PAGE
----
Czech Prime Minister Andrej Babis met with the Czech President Milos Zeman to discuss the idea of Czech Republic’s revocation of Kosovo’s independence
Babis told reporters that he would discuss the matter at Coordination meeting of Czech Foreign Policy, as he, as Prime Minister, cannot decide on this alone, on behalf of the government.
“We will address this at a meeting on foreign policy coordination. There will be a minister of the interior, a foreign minister, a president of the Senate, a speaker of the House of Representatives. This will be a topic to exchange views with other government colleagues,” Babis told reporters after meeting with Zeman in the Lány Castle near Prague.
The Czech Prime Minister stressed that he could not decide on this alone, as prime minister on behalf of the government, and although he said last week that he saw no reason for the Czech Republic to change its policy and withdraw Kosovo’s 2008 recognition, he did not categorically rule out such a possibility tonight.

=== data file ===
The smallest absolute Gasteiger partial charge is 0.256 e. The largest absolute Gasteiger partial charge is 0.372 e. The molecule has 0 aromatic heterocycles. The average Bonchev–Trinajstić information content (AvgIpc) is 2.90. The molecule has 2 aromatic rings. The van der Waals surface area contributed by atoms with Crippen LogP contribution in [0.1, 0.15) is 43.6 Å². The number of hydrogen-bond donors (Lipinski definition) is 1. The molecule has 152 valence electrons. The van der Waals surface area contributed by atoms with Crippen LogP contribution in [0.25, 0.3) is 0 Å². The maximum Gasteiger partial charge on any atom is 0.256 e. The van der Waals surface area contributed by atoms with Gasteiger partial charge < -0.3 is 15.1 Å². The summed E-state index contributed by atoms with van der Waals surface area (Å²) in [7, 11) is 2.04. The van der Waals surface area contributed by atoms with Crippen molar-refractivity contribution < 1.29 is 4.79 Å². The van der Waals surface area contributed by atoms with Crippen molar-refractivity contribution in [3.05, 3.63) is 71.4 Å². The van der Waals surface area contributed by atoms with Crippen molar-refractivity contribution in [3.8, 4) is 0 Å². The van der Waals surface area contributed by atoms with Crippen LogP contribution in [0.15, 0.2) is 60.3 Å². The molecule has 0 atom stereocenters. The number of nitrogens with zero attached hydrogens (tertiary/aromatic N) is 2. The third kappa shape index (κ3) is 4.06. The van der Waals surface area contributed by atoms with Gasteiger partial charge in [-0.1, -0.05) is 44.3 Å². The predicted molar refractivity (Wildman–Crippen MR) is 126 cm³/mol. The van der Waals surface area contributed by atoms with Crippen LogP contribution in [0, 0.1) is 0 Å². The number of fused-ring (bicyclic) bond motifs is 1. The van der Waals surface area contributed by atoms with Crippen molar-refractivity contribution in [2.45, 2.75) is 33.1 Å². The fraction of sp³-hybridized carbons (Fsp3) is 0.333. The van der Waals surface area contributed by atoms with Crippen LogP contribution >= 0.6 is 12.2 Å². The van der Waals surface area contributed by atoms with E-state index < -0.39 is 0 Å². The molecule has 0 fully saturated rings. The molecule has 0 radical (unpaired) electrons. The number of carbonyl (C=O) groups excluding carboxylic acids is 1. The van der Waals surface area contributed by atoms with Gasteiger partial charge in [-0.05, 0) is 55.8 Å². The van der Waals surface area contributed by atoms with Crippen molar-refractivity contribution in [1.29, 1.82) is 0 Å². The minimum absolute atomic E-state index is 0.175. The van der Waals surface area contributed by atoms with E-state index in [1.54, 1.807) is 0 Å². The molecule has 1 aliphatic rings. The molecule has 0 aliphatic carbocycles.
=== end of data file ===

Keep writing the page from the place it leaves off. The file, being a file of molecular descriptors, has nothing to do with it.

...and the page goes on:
“I do not say that. I discussed it with the President. The president said that our position was such as we were in NATO for two weeks, that it was a political decision, but that his position towards Kosovo’s recognition was negative,” said Babis. Zeman told Czech reporters last Thursday that he would not ask for the withdrawal of recognition if democratic parties without the burden from the past come to power in Pristina, though he does not believe it because unfortunately, democratic parties are very poorly represented in Kosovo.
The Czech Foreign Ministry warned on September 12th about the announcement by Czech President Milos Zeman that he would reconsider if Kosovo’s withdrawal was possible, that the Czech Republic had fully recognized Kosovo as a definitive state, and that the Czech Republic had never withdrawn its recognition of any state.
In the Czech Republic, Zeman’s initiative regarding Kosovo is generally seen as another provocative, empty gesture without any real basis, made to appeal to Serbs.
As for the opposition, especially those opposition parties that strongly opposed the air raids on Yugoslavia in 1999, this is just about Zeman’s feeling guilty and apologizing to Serbian people for giving consent to the allied NATO forces to bomb Yugoslavia on behalf of Czech Republic due to Kosovo. Namely, Czech Republic could have prevented this with its veto, as NATO decides by consensus.